Published: 30 August 2016

Inevitable to preventable: challenging attitudes towards accidents

Do you think you can stop an accident? Most people don't.

With 14,000 deaths a year, and a third of A&E traffic coming from accidents, the Royal Society for the Prevention of Accidents (RoSPA) wanted to repeat the success they'd had in the workplace, with the wider population.

RoSPA: the "nanny state"

RoSPA has a proud history dating back to 1916 as one of the world’s leading health and safety organisations. However, their long history of successful life-saving campaigns weren’t well known among the general public and most people hadn’t heard of RoSPA. Those that had didn’t really know what RoSPA did, either seeing them as the ‘health and safety’ police, or unaware of their work saving people of all ages from the fatal effects of accidents.

The old ‘thou shan’t’ visual brand, coupled with overly authoritative messaging was a barrier to engagement. In order to engage the public, RoSPA needed to build a brand that would lift them out of the professional health and safety world.

Research insights

Stakeholder research was vital to ensure we created a brand that was going to truly resonate beyond RoSPA’s traditional industry audiences. To understand more about how people view accidents, we held focus groups with the general public to explore how accidents are caused and the effects they have on individuals, families and society.

The research showed accidents fall into two categories in people’s minds; serious or minor. For an accident to be ‘serious’, it has to have physical and psychological effects, often resulting in life threatening long-term problems. Minor accidents, on the other hand, require less consideration because you ‘pick yourself up and carry on’.

The elderly and the young have accidents, not ‘adults’…

The elderly and young people were perceived as most affected by accidents. Interestingly, children and young people are viewed as the instigators of accidents. "They don’t see danger!" meaning they are seen to cause and suffer from accidents. Adults, on the other hand, are wiser. When they do suffer from accidents, it is blamed on being distracted or due to alcohol consumption; beyond their control and can often be laughed off.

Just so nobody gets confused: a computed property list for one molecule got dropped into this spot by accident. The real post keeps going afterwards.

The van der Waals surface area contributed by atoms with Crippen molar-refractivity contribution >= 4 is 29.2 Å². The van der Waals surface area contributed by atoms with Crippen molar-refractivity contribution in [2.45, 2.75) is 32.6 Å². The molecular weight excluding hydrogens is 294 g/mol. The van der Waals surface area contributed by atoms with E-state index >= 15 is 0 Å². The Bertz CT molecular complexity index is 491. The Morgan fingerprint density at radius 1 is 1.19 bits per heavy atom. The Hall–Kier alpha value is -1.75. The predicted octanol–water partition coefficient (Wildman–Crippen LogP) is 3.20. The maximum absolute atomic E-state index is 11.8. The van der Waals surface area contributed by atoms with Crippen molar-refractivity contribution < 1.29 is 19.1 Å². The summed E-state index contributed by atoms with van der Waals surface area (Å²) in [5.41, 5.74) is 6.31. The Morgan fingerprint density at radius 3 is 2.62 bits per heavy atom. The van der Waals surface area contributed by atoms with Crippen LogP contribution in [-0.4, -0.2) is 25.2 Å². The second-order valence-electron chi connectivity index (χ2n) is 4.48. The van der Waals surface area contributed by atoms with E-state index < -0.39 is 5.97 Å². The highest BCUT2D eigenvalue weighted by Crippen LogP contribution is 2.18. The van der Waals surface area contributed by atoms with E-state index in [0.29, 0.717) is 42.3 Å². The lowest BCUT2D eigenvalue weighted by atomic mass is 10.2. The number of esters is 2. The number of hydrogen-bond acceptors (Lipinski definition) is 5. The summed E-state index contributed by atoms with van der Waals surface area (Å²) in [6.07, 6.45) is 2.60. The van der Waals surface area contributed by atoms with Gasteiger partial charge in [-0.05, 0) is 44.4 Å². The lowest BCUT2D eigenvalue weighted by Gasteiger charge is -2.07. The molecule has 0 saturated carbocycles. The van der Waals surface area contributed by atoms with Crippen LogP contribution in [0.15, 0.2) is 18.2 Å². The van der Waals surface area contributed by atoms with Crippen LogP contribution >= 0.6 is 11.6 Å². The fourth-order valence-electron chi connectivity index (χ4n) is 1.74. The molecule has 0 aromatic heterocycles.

Accidents aren’t preventable…

Accidents are the biggest killers of children and young people in the UK, but people didn’t believe accidents are truly preventable. A fatalistic attitude towards accidents rose to the surface.

You don’t plan an accident, by its very nature it’s an accident.

This view of ‘unpreventability’ means people see little reason to change their everyday behaviour. However, while accident are seen to be inevitable, people show an interest in preventing repetition through common sense, picking up tips from family and friends.

A brand to get people sharing

Our research highlighted that RoSPA couldn’t challenge fatality at a single stroke, they needed to become the expert source filling the gaps in people’s common sense safety knowledge. In an age where forums like Mumsnet and TripAdvisor are popular and trusted, there was an opportunity for RoSPA’s new brand to give them a seat in the knowledge sharing space. They would be the public’s collective for sharing tips and experience on how to avoid harm; collecting, qualifying and promoting best practice advice on safety.

The new logo is formed of speech bubbles and incorporates the verbal active brand, adding an element of conversation to the visual brand language, and reflecting the concept of dialogue and sharing knowledge; shedding the old-fashioned image. RoSPA’s open, accessible, enabling brand is embedded into their digital strategy, linking all their channels to encourage people like you to share top tips, in service of their brand strategy.

And RoSPA’s new strapline, "accidents don’t have to happen", cuts through the bias and stigma to make people think again.

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Claire Hall, marketing manager, Spencer du Bois

Claire is marketing manager at Spencer du Bois. She works with charities to help them navigate their brand issues, find out what really counts and communicate it in a way that really matters.